Each detector 32 and the corresponding channel 36 make up a channel unit 48, which is preferably integrated on a single substrate. Most preferably, all of units 48, i.e., all of the detectors in array 30 and the processing channels in circuitry 34, are produced together on a single, custom integrated circuit chip 62 on a silicon substrate. Control circuits 52, 54, 56 and 58 are preferably included on chip 62, as well.
Other modes of integration are also possible, however. For example, each channel unit 48 may comprise a separate integrated circuit on a silicon substrate, or alternatively may comprise a hybrid circuit, with several integrated circuits on a ceramic or chip carrier substrate. Alternatively, a number of units 48 together may be contained in a single custom integrated circuit or hybrid. These integrated channel units 48 are then combined in a hybrid or multi-layer sandwich arrangement, or alternatively on a printed circuit board, to make up the entire array 30 together with circuitry 34. Those skilled in the art will be able to devise other means for integrating the multiple channels of array 30 and circuitry 34, all of which means are considered to be within the scope of the present invention.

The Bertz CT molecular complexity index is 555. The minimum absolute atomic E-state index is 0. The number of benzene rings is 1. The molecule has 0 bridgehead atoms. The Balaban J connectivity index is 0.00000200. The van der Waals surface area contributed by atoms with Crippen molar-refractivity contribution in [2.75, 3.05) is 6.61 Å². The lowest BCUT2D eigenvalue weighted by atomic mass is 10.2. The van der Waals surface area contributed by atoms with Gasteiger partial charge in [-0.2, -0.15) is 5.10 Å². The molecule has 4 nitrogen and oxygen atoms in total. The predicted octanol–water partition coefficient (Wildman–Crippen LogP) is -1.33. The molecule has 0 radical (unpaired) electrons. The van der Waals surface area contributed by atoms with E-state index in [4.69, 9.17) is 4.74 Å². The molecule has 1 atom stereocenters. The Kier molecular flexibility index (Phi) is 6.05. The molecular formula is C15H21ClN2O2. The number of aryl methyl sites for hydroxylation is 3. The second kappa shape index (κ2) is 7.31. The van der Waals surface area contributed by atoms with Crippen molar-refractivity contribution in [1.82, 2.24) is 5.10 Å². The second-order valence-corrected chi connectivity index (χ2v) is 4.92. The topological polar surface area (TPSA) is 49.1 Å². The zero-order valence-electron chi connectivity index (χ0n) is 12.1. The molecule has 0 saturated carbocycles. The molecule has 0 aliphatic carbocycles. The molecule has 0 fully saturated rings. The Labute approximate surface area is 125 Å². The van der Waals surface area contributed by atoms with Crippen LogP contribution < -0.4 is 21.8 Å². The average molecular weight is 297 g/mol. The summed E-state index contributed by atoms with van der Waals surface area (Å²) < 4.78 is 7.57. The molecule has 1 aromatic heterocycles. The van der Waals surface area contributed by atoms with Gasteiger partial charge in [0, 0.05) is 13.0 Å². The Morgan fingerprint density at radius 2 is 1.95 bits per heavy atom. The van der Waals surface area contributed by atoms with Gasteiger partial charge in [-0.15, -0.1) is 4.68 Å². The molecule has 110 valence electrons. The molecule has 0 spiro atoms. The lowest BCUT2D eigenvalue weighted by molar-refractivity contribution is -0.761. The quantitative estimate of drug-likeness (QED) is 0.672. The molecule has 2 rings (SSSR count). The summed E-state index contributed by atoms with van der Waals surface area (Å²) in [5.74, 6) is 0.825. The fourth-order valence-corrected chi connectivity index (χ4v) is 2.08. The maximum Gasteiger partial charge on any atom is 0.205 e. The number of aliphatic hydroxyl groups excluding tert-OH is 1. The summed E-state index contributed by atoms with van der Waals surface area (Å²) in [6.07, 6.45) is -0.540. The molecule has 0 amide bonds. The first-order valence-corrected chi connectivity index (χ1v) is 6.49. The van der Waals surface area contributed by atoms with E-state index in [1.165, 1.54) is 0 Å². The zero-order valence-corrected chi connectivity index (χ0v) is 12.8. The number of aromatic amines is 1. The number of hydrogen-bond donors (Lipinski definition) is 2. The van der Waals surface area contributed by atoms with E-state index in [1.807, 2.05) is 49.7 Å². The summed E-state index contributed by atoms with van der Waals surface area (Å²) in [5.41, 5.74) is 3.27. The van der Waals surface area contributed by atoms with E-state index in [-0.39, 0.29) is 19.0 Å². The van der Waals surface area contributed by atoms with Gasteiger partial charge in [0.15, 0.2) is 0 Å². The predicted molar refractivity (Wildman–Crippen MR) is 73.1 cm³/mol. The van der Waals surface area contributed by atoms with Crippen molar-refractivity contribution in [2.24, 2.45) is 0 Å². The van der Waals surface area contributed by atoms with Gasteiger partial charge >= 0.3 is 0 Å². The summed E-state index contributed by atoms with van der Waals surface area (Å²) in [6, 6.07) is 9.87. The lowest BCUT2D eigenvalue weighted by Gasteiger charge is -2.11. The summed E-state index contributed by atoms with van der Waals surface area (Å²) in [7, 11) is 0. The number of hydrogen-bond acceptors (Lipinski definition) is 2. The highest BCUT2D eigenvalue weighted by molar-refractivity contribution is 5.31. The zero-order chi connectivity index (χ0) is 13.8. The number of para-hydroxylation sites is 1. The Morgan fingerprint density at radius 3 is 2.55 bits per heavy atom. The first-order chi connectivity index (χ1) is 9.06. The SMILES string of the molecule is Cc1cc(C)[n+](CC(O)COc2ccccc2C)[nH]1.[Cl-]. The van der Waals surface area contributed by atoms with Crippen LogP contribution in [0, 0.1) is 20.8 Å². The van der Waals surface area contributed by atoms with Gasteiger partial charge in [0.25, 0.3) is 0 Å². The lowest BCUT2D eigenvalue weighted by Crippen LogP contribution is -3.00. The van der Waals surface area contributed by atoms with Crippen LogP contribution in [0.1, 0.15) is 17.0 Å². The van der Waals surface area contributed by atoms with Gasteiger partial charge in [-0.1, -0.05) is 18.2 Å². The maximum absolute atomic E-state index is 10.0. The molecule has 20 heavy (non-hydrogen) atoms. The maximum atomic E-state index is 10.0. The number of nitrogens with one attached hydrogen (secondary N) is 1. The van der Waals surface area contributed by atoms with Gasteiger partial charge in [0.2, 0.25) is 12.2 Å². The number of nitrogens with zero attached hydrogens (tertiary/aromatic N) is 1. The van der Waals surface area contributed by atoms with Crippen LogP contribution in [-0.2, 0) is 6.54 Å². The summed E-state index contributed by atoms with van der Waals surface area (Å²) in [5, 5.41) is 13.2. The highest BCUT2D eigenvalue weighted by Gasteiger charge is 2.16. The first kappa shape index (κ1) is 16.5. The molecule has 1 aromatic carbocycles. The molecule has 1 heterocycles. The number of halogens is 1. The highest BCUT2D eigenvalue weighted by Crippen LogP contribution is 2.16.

It will thus be appreciated that the preferred embodiments described above are cited by way of example, and the full scope of the invention is limited only by the claims.
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|U.S. Classification||378/89, 378/50, 250/208.1, 250/370.09, 250/370.1|
|International Classification||G21K1/06, G01N23/20, G01N23/203, G01T1/24|
|Cooperative Classification||G01T1/247, G01N23/20|
|European Classification||G01T1/24, G01N23/20|
|Nov 30, 1999||AS||Assignment|
Owner name: JORDAN VALLEY APPLIED RADIATION LTD., ISRAEL
Free format text: ASSIGNMENT OF ASSIGNORS INTEREST;ASSIGNORS:MAZOR, ISAAC;GVIRTZMAN, AMOS;YOKHIN, BORIS;AND OTHERS;REEL/FRAME:010407/0194
Effective date: 19991114
|Nov 10, 2005||FPAY||Fee payment|
Year of fee payment: 4
|Oct 11, 2009||FPAY||Fee payment|
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|Jan 10, 2010||AS||Assignment|
Owner name: JORDAN VALLEY SEMICONDUCTORS LTD, ISRAEL
Free format text: CHANGE OF NAME;ASSIGNOR:JORDAN VALLEY APPLIED RADIATION LTD;REEL/FRAME:023750/0885
Effective date: 20041111
|Jul 2, 2013||FPAY||Fee payment|